Paint Your Landscape: Spring Bulbs

Posted April 12, 2013 in Plant and Tree

Planting flowering bulbs is a great way to make sure your garden comes to life in early spring. It’s pretty easy to do, and bulbs can keep flowering every spring for years to come. There’s lots of different bulbs to plant, but here are three of our favorite at MasterPlan Landscape Design & Installation:

Daffodils

Bright sunny yellow daffodils are a wonderful sign that spring has sprung! Plant the bulbs in the fall and they will bloom in late winter or early spring. Daffodils are hardy and easy to grow, and they resist most rodents.
The beautiful flowers have inspired poets, including William Wordsworth, who wrote in his poem, “Daffodils”:
“…And then my heart with pleasure fills,
And dances with the daffodils.”

Snowdrops

Petite snow drops with white flowers are among the earliest bloomers in the yard. They can bloom as early as February, and can even push up through the snow before it melts. Most pests, including rabbits, deer, chipmunks and mice, will leave them alone.
Like all most of us, poets are eager to greet spring after cold, dark winters, and have often celebrated Snowdrops. William Wordsworth called them the “venturous harbinger of Spring,” and Alfred Lord Tennyson dubbed them “February fair-maids.”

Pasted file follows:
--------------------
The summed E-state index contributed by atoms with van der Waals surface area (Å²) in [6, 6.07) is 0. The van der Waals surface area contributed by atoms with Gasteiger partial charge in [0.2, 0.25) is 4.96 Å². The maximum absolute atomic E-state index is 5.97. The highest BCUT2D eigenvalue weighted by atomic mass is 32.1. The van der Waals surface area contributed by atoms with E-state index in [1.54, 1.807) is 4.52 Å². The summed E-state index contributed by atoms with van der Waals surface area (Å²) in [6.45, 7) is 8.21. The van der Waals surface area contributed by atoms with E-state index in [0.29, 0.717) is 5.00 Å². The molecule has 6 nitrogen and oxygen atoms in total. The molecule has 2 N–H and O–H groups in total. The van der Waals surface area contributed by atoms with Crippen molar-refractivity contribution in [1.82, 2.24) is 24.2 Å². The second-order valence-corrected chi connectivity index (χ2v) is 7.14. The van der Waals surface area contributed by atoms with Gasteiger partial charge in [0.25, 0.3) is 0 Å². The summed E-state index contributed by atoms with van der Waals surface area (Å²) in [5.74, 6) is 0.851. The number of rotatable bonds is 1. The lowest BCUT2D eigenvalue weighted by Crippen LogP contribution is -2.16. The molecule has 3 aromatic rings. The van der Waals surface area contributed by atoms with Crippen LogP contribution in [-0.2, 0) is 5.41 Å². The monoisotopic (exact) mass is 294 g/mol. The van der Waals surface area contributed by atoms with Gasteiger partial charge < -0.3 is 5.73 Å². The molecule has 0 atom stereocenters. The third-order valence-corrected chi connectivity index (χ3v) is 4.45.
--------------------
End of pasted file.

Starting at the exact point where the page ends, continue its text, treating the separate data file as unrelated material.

Hyacinths

Hyacinths are highly fragrant, bell-shaped flowers that come in shades of white, peach, orange, salmon, yellow, pink, red, purple, lavender and blue. They appear early in early spring. Some sensitive people are allergic to the bulbs, so it’s recommended to wear gloves when handling them, just in case.
An ancient Greek legend describes the origin of the Hyacinth: Two of the gods, Apollo and Zephyr, adored a handsome young Greek called Hyakinthos. As Apollo taught Hyakinthos how to throw a discus, Zephyr, the god of the west wind, became overwhelmed with jealousy and blew the discus back. It struck Hyakinthos on the head and killed him. From his blood grew a flower, which the sun god Apollo named after him. It is said Apollo cried, and his tears stained the flower’s petals.

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